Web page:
When the world's most powerful laser facility flicks the switch on its first full-scale experiments later this month, a tiny star will be born on Earth.
The National Ignition Facility (NIF) in California aims to demonstrate the feasibility of nuclear fusion, the reaction at the heart of the Sun and a potentially abundant, clean energy source for the planet.
But whilst many eyes at the facility will be locked on the goal of satisfying humanity's energy demands, many scientists hope to answer other fundamental questions for mankind.
"In recreating the process of fusion it was always understood that we could pursue three areas of interest and value," explained Dr Erik Storm of the Lawrence Livermore National Laboratory (LLNL), the home of NIF.
First and foremost, NIF has been built for national security purposes, to study the conditions that exist in nuclear explosions and the way that nuclear weapons perform.
"That gives you an ability to maintain a credible nuclear deterrent in the absence of underground nuclear testing," said Dr Storm.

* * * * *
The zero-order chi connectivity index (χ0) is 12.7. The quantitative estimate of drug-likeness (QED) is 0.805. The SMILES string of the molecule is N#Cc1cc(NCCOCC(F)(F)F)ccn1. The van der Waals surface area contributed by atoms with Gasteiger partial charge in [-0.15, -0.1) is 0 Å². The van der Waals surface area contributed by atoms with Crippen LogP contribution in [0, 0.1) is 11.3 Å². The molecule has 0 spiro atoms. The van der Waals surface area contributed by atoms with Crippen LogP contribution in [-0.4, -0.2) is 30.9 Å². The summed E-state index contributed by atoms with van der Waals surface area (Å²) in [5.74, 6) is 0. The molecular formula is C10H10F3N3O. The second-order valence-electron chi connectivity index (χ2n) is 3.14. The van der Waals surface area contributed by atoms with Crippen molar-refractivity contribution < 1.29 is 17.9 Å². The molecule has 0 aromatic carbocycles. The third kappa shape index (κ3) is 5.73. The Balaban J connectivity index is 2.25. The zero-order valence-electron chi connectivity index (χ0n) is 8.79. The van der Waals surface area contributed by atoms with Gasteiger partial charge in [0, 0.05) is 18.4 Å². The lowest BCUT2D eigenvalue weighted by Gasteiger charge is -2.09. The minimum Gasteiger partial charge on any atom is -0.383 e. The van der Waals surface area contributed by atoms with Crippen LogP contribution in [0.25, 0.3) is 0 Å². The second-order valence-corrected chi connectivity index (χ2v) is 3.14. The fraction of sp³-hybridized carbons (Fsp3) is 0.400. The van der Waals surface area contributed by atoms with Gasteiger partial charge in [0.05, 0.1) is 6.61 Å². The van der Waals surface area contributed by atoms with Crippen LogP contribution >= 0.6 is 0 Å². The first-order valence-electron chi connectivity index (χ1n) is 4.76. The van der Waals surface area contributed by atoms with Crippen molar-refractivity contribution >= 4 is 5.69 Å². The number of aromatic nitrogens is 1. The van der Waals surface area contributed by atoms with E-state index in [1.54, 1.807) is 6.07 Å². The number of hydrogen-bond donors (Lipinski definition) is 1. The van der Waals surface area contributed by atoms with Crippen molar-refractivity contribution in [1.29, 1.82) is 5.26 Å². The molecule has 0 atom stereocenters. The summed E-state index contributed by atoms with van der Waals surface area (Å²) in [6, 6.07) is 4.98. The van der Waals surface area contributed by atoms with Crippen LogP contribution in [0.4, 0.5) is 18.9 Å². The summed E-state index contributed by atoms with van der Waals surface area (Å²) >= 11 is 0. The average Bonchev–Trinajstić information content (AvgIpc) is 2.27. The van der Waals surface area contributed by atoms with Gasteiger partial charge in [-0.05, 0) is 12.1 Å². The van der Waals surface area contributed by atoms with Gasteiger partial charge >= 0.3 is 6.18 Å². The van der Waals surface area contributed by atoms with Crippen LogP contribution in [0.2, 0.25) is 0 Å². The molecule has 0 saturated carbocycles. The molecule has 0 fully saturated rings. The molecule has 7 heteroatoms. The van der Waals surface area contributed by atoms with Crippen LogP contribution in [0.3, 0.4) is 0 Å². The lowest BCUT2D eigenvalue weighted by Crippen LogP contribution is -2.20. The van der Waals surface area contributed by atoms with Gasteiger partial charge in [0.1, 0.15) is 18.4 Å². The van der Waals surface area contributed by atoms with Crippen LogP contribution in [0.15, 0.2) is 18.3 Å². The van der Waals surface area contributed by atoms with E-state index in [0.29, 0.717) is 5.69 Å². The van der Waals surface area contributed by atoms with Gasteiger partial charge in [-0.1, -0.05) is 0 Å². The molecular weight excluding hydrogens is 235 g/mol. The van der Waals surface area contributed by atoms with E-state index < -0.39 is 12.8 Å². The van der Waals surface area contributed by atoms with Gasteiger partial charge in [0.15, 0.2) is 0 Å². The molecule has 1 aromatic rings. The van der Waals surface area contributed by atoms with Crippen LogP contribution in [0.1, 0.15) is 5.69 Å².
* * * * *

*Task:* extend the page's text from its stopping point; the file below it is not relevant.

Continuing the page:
"Then, we can study the physics of fusion - can you make a fusion power plant here on our planet? And we can do basic physics and planetary science."
Scientists have been working to achieve self-sustaining nuclear fusion and energy gain in the laboratory for more than half a century. When the National Ignition Facility (NIF) begins ignition experiments at Lawrence Livermore National Laboratory (LLNL) in 2010, that long-sought goal will be much closer to realization.
NIF's 192 giant lasers, housed in a ten-story building the size of three football fields, will deliver at least 60 times more energy than any previous laser system. When all of its beams are fully operational, NIF will focus nearly two million joules of ultraviolet laser energy on a tiny target in the center of its target chamber – creating conditions similar to those that exist only in the cores of stars and giant planets and inside a nuclear weapon. The resulting fusion reaction will release many times more energy than the laser energy required to initiate the reaction.
Experiments conducted on NIF will make significant contributions to national and global security, could lead to practical fusion energy, and will help the nation maintain its leadership in basic science and technology. The project is a national collaboration among government, industry and academia and many industrial partners throughout the nation.
Programs in the NIF & Photon Science Directorate draw extensively on expertise from across LLNL, including the Physical and Life Sciences, Engineering, Computation and Weapons and Complex Integration directorates. This goal is a scientific Grand Challenge that only a national laboratory such as Lawrence Livermore can accomplish.